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Review of Jack Hilton's "Caliban Shrieks" - Uncovering the Neglected Northern Voice.

Review of Jack Hilton’s “Caliban Shrieks” – Uncovering the Neglected Northern Voice.


In 1977, John Cheever expressed that the question one should ask about a book is not whether it is a novel, but whether it is interesting. While Caliban Shrieks, originally published in 1935 and recently reissued by Vintage Classics, may not fit the traditional definition of a novel, it is certainly a captivating read. Mixing elements of autobiography, political commentary, and passionate complaints, Jack Hilton’s work has been praised as a forgotten gem by the New Yorker.

Channelling Shakespeare’s character Caliban from “The Tempest,” Hilton’s narrator expresses frustration with the working and non-working conditions in England during the early 20th century. The narrator uses literary language to convey their anger and refers to the situation as a tragic farce.

The initial section of the book, composed of brief chapters, provides a vivid portrayal of adolescence, from days in school to part-time employment to serving in the military, where one’s life expectancy is dependent on avoiding getting shot. Hilton aptly captures the devastation inflicted on British society by World War I. His belief in the ability of politics to solve issues was already depleted: “I had that powerful thing, the vote,” he sarcastically writes, “that amazing, all-powerful force through which the working class governs the country.” He then delves into his time as a vagabond, having no aspirations or goals, simply drifting aimlessly. He also recounts his experiences in the “vagrancy ward”, where destitute people are forced to break rocks in exchange for shelter.

The subject has a similar feel to Orwell’s writing, but it lacks Orwell’s straightforward and clear language. Hilton’s writing style is known for its avoidance of direct statements, and although there are moments of Nabokov-like brilliance, there are also passages filled with overly elaborate and unnecessary language (such as “This was my first encounter with the disgrace of war on my mind” and “Honor the meaningless phrase of rhetorical nonsense”) that are difficult not to read in the tone of Will Self.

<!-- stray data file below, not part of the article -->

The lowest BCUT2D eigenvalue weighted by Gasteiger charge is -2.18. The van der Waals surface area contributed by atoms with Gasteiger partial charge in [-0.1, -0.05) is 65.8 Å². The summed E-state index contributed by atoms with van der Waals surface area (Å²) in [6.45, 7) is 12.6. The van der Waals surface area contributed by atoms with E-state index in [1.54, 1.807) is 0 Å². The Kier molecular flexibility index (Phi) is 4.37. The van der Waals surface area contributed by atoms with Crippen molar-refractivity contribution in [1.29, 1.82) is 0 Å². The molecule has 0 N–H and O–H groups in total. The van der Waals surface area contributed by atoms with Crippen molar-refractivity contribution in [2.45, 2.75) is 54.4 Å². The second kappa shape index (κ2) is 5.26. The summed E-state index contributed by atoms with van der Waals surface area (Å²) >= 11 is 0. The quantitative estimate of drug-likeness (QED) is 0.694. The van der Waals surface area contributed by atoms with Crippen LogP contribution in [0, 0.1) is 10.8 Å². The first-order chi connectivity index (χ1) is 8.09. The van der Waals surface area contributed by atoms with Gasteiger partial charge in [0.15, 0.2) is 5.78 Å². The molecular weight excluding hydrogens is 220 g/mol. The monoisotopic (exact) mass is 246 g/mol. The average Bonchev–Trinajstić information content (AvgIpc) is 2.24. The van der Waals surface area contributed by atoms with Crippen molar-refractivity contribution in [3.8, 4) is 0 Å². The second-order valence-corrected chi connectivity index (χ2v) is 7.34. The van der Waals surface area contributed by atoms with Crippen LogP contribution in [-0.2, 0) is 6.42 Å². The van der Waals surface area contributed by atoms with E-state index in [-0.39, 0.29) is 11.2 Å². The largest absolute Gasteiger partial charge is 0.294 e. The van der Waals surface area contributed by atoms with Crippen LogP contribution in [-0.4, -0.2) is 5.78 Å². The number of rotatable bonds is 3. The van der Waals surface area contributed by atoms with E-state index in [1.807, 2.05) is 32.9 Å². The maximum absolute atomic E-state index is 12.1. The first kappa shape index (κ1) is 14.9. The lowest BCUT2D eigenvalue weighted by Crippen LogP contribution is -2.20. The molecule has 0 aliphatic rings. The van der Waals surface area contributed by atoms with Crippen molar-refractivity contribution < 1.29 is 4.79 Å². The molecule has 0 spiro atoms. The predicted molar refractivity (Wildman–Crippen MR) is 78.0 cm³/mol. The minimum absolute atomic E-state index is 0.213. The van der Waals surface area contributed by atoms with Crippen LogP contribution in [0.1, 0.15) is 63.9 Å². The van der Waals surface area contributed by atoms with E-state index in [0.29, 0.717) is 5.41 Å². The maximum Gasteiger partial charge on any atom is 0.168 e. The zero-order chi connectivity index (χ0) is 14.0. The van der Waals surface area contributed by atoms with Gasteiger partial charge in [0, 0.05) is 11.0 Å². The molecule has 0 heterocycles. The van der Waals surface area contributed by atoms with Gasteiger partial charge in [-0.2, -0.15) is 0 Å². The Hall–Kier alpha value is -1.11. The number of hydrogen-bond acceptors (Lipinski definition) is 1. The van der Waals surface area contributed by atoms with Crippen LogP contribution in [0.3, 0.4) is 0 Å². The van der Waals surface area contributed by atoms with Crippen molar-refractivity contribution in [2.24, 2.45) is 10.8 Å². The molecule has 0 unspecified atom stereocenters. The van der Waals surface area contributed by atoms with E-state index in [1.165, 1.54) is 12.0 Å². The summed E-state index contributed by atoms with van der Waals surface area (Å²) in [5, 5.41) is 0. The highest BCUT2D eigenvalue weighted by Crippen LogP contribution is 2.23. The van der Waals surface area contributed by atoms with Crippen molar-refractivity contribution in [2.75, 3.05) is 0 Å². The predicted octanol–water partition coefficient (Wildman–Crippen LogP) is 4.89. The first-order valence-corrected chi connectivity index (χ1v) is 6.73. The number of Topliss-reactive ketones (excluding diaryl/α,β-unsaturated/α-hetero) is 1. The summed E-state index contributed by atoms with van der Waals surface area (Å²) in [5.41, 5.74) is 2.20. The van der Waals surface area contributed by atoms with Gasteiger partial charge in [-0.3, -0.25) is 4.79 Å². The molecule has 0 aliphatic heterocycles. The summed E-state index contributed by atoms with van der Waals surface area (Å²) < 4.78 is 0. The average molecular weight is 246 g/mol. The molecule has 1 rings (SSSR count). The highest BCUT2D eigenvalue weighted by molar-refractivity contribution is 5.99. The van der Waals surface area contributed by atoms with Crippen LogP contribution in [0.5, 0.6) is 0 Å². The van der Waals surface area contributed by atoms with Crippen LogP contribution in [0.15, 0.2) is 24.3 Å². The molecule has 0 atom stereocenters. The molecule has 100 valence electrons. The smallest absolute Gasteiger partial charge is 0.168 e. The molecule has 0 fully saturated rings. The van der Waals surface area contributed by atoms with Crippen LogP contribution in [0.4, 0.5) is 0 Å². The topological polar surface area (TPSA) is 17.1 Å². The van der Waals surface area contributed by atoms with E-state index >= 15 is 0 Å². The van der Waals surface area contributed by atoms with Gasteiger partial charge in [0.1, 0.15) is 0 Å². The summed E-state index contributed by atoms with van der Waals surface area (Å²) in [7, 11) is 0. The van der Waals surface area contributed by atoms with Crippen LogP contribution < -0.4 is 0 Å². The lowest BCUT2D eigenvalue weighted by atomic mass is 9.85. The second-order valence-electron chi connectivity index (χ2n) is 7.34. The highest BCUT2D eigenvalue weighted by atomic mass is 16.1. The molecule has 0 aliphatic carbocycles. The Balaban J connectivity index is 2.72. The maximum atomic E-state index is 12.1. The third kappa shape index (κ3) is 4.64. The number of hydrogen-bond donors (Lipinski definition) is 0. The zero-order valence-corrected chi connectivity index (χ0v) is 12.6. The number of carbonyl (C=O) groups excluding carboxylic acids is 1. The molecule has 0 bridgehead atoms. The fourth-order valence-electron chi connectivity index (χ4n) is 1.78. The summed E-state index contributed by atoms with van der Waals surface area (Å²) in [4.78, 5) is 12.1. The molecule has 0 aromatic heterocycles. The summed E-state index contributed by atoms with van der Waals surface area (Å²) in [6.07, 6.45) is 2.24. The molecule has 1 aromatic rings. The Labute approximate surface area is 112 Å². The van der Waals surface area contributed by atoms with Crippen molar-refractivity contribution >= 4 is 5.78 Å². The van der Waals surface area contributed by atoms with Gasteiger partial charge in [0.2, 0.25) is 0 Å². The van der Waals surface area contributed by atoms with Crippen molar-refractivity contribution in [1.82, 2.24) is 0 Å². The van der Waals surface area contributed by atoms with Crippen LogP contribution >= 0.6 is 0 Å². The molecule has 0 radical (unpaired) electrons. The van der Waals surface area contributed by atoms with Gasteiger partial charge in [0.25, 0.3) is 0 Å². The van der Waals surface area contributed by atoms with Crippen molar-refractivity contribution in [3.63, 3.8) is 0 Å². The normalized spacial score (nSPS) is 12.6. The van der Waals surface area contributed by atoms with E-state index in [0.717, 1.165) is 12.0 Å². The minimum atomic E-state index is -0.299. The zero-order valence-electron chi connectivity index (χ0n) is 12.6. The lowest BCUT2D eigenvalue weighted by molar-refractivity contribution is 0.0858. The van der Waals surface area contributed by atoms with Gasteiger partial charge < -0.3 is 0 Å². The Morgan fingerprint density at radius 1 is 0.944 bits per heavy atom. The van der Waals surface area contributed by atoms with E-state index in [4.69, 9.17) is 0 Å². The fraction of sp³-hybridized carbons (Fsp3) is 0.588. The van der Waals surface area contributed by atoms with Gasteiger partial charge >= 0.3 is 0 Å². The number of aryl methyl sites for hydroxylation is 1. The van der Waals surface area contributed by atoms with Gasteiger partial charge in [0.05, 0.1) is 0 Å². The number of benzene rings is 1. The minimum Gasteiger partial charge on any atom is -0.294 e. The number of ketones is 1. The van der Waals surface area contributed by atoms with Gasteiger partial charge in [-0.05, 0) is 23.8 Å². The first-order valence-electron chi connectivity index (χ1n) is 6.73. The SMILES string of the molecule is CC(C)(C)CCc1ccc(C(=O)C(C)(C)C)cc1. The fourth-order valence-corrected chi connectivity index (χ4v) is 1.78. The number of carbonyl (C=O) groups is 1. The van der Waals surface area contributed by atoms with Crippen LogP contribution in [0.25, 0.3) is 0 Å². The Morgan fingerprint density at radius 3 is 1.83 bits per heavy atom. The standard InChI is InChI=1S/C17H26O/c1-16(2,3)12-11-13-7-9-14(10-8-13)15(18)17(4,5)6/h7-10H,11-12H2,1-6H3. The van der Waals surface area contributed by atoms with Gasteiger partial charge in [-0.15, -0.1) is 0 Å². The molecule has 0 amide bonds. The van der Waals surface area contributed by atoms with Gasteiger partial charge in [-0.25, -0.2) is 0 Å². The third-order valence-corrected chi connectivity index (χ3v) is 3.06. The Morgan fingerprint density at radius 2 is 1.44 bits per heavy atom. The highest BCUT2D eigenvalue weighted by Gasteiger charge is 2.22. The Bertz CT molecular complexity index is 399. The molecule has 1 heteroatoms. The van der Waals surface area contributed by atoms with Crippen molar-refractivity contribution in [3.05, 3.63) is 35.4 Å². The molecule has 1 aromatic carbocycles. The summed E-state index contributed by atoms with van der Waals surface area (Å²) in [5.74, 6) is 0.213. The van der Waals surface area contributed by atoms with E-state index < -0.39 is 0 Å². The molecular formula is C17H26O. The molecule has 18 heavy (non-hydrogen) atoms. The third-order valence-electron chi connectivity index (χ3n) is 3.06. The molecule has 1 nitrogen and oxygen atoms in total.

The best style also has a drive and energy that propels the reader through the loosely-structured book. It challenges puritans with stiff collars to broaden their understanding of men beyond their narrow circle. It also includes moments of humor, such as Hilton questioning which company will be the first to introduce rollerskates for employees (speculating it will be Henry Ford’s). The text also reveals surprising details, such as the widespread support for eugenics in the early 20th century. Hilton even shares his own enthusiasm for the cause and his desire to undergo a vasectomy, but fortunately, he was rejected for having a dirty mind.

The second part of the book is more essayistic, and the language a bit plainer. But the passion is undimmed, with strong words for everyone from “book socialists” (“they are hatless and suffer from cerebral fever; they look highbrow and sordidly live on economic rigidity”) to “the rentier class”, that is, “those who are accredited with more houses than they can conveniently live in”.

Jack Chadwick is credited with the rediscovery of Caliban Shrieks. He found the book at Salford’s Working Class Movement Library. In his introduction, he suggests that the reason for its disappearance could be due to the fact that the author, Hilton, did not have connections, while other mediocre authors with resources were able to gain fame. However, it is more probable that the book’s unusual form and disorderly style are what caused its downfall, as many working-class literary works, such as those by Walter Greenwood and Alan Sillitoe, have remained in print. Though I see it more as an intriguing oddity rather than an authentic masterpiece, it is still a welcome return.

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    The book “Caliban Shrieks” by Jack Hilton is available through Vintage for £16.99. To help the Guardian and Observer, you can purchase your own copy at guardianbookshop.com. Additional delivery fees may be required.

Source: theguardian.com